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Wangh, M. (1954). Meetings of the New York Psychoanalytic Society. Psychoanal Q., 23:160-163.

(1954). Psychoanalytic Quarterly, 23:160-163

Meetings of the New York Psychoanalytic Society

Martin Wangh

June 9, 1953. ON PSYCHOTIC IDENTIFICATIONS. Edith Jacobson, M.D.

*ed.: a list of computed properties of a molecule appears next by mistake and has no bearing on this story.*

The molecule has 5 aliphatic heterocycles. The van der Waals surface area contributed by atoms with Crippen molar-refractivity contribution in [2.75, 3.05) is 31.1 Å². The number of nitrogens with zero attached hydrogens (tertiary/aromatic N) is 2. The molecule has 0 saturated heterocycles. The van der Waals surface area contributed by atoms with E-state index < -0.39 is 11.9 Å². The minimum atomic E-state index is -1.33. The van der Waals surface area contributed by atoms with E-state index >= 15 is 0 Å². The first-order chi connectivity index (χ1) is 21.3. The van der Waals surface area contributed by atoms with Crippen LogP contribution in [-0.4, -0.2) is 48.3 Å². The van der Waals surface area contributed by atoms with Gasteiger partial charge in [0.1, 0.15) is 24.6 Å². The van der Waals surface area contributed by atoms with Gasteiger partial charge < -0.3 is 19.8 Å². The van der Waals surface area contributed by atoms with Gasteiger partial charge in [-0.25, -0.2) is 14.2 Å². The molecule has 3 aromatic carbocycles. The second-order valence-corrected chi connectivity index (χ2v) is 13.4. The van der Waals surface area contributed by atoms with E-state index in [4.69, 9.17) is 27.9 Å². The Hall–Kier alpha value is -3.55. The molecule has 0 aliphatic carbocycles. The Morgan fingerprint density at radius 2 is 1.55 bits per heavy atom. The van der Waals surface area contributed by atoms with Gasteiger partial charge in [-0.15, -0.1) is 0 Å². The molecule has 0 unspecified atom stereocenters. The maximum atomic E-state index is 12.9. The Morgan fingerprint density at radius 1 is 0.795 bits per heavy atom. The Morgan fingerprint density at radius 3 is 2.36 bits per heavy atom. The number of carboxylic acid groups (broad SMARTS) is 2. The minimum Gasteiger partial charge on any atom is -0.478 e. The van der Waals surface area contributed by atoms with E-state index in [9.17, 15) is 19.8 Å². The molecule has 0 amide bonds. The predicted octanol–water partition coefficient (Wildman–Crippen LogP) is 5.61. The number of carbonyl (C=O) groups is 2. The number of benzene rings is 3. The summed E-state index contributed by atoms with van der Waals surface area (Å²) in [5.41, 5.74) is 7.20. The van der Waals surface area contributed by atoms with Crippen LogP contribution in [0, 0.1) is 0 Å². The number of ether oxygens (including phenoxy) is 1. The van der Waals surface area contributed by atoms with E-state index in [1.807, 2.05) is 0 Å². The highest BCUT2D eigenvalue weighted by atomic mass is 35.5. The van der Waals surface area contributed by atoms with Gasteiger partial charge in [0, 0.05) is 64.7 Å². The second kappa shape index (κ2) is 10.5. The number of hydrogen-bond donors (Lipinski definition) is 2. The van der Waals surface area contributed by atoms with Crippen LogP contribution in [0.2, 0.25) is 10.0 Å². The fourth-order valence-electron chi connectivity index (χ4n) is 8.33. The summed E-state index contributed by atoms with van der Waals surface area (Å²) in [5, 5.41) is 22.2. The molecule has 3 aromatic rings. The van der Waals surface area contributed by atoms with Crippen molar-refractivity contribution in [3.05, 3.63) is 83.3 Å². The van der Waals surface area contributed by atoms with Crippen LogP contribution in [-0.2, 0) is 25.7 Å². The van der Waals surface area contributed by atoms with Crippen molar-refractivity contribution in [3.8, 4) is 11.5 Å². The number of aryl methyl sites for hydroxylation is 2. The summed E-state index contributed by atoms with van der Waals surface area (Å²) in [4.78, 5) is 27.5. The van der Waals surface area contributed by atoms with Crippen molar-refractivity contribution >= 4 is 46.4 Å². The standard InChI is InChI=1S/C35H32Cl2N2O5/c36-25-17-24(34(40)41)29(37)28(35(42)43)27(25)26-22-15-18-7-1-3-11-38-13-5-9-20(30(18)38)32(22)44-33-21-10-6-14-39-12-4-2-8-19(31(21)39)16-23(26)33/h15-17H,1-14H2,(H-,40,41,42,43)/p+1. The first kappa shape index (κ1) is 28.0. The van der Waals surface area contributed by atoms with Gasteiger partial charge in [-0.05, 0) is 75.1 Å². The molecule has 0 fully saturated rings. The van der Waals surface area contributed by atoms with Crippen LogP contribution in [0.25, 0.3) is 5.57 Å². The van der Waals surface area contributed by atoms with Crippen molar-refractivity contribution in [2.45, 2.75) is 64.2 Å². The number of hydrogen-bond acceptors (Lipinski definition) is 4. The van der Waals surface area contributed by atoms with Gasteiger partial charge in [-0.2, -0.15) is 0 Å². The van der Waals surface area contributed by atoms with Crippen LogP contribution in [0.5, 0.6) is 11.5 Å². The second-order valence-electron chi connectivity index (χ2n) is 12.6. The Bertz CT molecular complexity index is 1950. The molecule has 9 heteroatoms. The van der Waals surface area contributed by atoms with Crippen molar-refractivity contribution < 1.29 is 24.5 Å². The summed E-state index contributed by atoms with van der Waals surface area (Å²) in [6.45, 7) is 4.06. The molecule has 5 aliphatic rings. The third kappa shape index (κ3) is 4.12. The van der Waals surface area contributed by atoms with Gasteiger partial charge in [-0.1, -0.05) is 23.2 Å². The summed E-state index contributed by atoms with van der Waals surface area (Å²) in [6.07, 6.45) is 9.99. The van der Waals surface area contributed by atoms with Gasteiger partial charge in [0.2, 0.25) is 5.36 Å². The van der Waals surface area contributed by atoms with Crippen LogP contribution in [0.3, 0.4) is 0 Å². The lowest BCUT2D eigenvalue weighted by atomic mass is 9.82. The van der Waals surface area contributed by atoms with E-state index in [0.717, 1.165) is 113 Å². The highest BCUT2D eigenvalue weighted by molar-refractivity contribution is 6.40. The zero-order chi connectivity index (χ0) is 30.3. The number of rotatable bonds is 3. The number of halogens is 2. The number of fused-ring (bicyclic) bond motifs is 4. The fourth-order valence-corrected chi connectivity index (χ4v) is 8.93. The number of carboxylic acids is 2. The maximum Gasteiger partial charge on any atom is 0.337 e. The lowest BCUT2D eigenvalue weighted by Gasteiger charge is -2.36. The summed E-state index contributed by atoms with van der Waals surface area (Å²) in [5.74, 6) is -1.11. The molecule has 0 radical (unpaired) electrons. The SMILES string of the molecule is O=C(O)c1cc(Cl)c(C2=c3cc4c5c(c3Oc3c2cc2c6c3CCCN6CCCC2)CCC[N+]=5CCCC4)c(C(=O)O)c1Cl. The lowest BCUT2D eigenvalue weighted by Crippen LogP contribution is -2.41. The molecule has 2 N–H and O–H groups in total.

The author purposes to compare the narcissistic identifications of schizophrenia with those of the manic-depressive psychoses. She briefly reviews the developmental stages of the identification mechanism. She postulates that at first, in the very young infant, we are dealing with 1, self-representations; 2, object representations. In the psychoses not only the object world but also the world of the self as an integrated entity is apt to break down and to be replaced by unrealistic concepts. In early infancy, there is no clear delimitation of the boundaries between the self and the love objects. Magic fusion and refusion between self and object is experienced upon close physical contact. Thus, the infant participates in the parental omnipotence. To imitate the parent is to be him. Ego and superego identifications arise from the striving not to be one with, or to be, the love object, but to become like him in the future. Ego identifications are realistic and they achieve real changes in the ego which justify, at least partly, the feeling of being like the object. In her paper the author intends to study the breakdown of object relations and normal identifications and their replacement by regressively revived magic identification mechanisms in a manic-depressive and in a schizophrenic case. The manic-depressive treats himself in his delusions of grandeur or worthlessness as though he were, respectively, the good, aggrandized or bad, devaluated object. The schizophrenic, on the other hand, in the prepsychotic state tends to behave as though he were the admired love object and, when delusional, may consciously believe he has become another object. Dr. Jacobson illustrates the first group by the case of a woman at the start of her depressive episode. Endless complaints about her husband, stressing his aggressiveness and worthlessness, insiduously turned into complaints about herself. One day the patient said: 'I am so confused, I don't know whether I complain about my husband or myself.

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